Lessons learned from strategic planning experiences

We have worked with colleges and universities around the world to facilitate, develop, and implement strategic plans. From this experience, we have learned that success in implementing a strategy depends especially on participation, alignment of resources, and maintaining focus on strategy goals.

Participation

The point of strategic planning is not to simply develop a plan. Indeed, too many plans end up not influencing the activities and structure of the university. The whole organisation and all its members have roles to play in executing the strategy once developed. It is therefore essential to develop strategic plans with broad and meaningful meaningful participation. The planning process should also incorporate staff feedback into any revisions. The team charged with developing strategic plans should be particularly sensitive to the importance of planning the engagement of all key functions and units. Carefully drafted messages should be clear about the goals and outcome of the effort.

Participation should be substantive. Those charged with developing strategic plans should watch against symbolic representation or drawing representation only from certain portions of the institution.

Aligning resources

Colleges and universities face two challenges in aligning their resources to their strategy. First, institutions must formulate strategies that are feasible within their resources. Organisations in their early years of strategic planning, especially those embarking on strategic planning for the first time, need to remember financial limitations and establish goals and plans that are reasonably feasible given their resource constraints. Some ideas generated during the strategic planning process may be nontraditional and may not fit into existing budget structures. This can lead to the challenge of finding the proper lime item or budget structure to support an idea. Publicly funded organisations especially may operate under a rigidly defined budget line structure that does not easily accommodate new initiatives and plans, even when overall funding is adequate.

One approach to this challenge is to use a welldrafted strategic plan to justify requests for additional funding, or changes in the budget structure. The second challenge in aligning resources is to ensure they match the priorities of the strategic plan. Some institutes adopt performance-based budgeting to help align resources to strategies. This process is often complex. If strategic plans are developed without sufficient attention to resourcing, they may not be clear enough to help leaders sort competing requests for funding. Even when priorities and objectives are clear, it may be difficult to estimate which expenditures will have the greatest impact on achieving objectives. Nonetheless, some basic steps, such as asking departments to justify their budget requests in terms of the approved strategic plan, can help align resources and implementation.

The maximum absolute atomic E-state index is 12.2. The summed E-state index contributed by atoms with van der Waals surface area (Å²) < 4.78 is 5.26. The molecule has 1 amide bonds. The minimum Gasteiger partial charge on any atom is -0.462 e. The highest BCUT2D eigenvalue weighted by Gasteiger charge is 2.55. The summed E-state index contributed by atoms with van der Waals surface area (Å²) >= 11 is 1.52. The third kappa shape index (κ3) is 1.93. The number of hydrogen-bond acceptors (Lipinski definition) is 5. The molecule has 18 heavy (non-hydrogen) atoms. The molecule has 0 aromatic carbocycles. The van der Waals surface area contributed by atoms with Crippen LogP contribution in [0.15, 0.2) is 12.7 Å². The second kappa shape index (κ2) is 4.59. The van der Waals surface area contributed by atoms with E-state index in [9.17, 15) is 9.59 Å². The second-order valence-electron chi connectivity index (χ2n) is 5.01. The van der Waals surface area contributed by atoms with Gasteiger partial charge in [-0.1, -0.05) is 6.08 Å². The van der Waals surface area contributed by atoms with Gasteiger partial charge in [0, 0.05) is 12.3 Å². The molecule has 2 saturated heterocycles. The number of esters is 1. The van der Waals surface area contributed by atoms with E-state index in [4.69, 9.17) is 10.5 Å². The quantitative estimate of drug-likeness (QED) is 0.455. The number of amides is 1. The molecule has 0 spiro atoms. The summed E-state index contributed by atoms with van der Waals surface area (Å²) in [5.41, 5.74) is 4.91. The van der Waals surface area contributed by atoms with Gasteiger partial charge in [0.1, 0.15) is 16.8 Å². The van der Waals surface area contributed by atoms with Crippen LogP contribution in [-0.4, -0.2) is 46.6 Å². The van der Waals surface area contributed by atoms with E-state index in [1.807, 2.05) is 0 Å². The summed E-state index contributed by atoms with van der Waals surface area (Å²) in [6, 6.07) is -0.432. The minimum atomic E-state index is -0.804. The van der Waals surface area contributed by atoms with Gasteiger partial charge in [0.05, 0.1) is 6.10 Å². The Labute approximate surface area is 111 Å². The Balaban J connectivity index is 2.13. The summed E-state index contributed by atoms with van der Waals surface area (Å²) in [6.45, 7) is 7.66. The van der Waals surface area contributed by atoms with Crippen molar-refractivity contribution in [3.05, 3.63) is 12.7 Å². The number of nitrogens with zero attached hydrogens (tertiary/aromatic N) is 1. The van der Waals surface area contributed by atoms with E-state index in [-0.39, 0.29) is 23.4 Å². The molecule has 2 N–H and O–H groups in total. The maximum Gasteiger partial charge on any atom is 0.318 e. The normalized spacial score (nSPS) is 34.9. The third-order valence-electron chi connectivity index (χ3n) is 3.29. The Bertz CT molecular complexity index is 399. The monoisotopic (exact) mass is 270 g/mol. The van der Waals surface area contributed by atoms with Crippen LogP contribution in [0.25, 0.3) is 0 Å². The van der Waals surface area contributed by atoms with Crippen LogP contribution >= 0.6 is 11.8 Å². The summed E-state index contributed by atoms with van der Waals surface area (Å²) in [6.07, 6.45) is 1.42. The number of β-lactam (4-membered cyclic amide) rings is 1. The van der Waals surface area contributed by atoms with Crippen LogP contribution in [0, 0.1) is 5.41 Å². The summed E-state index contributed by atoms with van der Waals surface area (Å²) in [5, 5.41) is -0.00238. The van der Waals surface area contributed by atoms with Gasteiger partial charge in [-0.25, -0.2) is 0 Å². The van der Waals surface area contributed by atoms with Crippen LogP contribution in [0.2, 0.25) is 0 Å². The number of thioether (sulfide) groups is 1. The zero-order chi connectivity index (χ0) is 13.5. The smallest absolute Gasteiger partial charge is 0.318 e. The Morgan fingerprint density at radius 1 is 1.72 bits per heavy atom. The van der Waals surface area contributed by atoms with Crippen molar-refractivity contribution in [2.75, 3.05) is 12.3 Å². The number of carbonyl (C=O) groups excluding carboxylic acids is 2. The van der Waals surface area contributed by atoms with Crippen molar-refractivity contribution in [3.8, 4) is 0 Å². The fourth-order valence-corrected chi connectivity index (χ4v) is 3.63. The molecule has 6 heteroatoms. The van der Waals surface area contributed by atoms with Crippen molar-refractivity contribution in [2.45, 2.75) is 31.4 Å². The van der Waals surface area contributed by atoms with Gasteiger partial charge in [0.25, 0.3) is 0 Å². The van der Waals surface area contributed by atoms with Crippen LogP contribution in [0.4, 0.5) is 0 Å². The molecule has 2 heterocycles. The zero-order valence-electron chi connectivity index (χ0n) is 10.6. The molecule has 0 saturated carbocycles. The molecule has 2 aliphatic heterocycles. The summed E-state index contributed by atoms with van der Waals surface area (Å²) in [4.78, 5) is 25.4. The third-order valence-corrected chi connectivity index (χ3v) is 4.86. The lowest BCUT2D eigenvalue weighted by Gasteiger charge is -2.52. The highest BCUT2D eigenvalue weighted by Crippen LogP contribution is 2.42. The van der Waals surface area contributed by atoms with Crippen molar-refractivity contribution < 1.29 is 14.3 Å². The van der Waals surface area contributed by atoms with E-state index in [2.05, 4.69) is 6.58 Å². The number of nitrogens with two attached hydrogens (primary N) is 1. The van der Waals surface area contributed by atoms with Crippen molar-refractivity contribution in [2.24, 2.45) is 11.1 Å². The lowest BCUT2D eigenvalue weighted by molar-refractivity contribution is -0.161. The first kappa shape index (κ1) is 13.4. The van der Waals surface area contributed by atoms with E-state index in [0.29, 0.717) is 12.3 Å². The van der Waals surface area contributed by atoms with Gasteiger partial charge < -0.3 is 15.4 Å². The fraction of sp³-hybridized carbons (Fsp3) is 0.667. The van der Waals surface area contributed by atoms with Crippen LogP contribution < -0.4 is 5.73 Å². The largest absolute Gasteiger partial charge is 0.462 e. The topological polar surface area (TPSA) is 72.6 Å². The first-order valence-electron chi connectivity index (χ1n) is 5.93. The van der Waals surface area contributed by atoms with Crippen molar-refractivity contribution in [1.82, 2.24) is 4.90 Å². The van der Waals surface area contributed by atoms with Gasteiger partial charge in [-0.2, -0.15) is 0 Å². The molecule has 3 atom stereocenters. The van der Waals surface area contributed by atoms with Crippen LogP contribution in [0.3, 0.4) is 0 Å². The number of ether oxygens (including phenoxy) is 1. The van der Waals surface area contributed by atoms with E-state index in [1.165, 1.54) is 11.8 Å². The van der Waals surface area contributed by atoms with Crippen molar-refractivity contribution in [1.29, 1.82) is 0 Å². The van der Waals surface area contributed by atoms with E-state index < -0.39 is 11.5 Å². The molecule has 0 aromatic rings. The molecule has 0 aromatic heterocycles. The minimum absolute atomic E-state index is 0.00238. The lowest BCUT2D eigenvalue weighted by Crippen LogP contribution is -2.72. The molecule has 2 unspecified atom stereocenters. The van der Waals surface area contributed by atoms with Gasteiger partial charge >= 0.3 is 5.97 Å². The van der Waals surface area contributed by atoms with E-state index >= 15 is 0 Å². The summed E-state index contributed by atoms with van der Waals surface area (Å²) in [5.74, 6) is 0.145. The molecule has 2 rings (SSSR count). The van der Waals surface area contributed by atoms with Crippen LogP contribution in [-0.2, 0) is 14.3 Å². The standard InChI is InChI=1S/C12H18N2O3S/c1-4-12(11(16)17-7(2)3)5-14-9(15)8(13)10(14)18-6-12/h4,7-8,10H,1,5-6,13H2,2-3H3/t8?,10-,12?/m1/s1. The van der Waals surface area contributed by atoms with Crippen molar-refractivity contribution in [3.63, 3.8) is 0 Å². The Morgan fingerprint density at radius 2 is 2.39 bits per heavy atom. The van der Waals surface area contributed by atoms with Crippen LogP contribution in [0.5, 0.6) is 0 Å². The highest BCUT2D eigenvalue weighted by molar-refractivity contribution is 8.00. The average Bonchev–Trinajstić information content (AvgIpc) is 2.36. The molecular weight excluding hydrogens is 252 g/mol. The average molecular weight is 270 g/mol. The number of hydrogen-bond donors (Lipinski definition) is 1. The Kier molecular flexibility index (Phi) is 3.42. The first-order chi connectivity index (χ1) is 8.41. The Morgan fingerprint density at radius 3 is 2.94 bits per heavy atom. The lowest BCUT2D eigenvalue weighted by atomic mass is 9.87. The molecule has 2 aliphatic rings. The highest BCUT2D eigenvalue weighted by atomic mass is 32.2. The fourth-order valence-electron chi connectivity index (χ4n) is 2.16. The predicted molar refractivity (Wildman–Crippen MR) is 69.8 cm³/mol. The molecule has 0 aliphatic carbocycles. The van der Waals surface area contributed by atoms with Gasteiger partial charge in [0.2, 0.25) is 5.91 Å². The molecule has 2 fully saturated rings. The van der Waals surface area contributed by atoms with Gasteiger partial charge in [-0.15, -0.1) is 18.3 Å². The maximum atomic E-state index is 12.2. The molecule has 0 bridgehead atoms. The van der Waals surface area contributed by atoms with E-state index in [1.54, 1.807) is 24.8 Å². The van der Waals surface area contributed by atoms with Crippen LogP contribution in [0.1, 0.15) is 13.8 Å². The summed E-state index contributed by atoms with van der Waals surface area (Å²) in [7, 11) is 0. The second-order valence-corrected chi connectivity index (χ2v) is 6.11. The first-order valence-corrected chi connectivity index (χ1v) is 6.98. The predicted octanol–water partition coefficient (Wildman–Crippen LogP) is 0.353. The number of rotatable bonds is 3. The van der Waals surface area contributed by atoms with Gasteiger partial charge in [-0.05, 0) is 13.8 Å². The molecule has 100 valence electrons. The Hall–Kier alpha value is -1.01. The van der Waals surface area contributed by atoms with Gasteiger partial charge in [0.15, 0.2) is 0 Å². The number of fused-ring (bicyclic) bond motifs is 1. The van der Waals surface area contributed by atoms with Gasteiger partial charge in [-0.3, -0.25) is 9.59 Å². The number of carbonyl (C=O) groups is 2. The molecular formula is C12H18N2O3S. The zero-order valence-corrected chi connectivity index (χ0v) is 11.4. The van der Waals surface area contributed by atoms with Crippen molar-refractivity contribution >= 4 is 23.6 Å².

Maintaining focus

Strategic planning methods typically follow one of two broad philosophies. Methods that emphasise linear flow from higher objectives to departmental and sectional objectives. Methods that coordinate action toward more abstract shared goals but do not emphasise breaking down objectives from one level to the next.

Both have their advantages and limitations. Given our experience, we tend to favor the first approach in institutes that are going through formal strategic planning for the first time or have limited experiences and structures to support it. Nevertheless, it can be hard to coordinate across broad goals that require support from many units, especially when the goals cannot be separated neatly. As institutes gain experience in formal planning, we find them increasingly able to address broadly shared and important goals because leaders do not have to give as much attention to essential management and supervision of their hierarchical structure.

Conclusion

Strategic planning can help a large complex organization like a college or university to focus on and achieve its aims. To be useful, strategic planning should recognise the circumstances of higher-education institutions. Such efforts should start from a clear motivation, strike a balance between topdown and bottom-up approaches, be guided by a clear and formal process, cover important (but not too many) indicators, and prepare for implementing, monitoring, and assessing the plan. They should also foster broad participation, have active leadership, align resources, and maintain a focus on broad goals.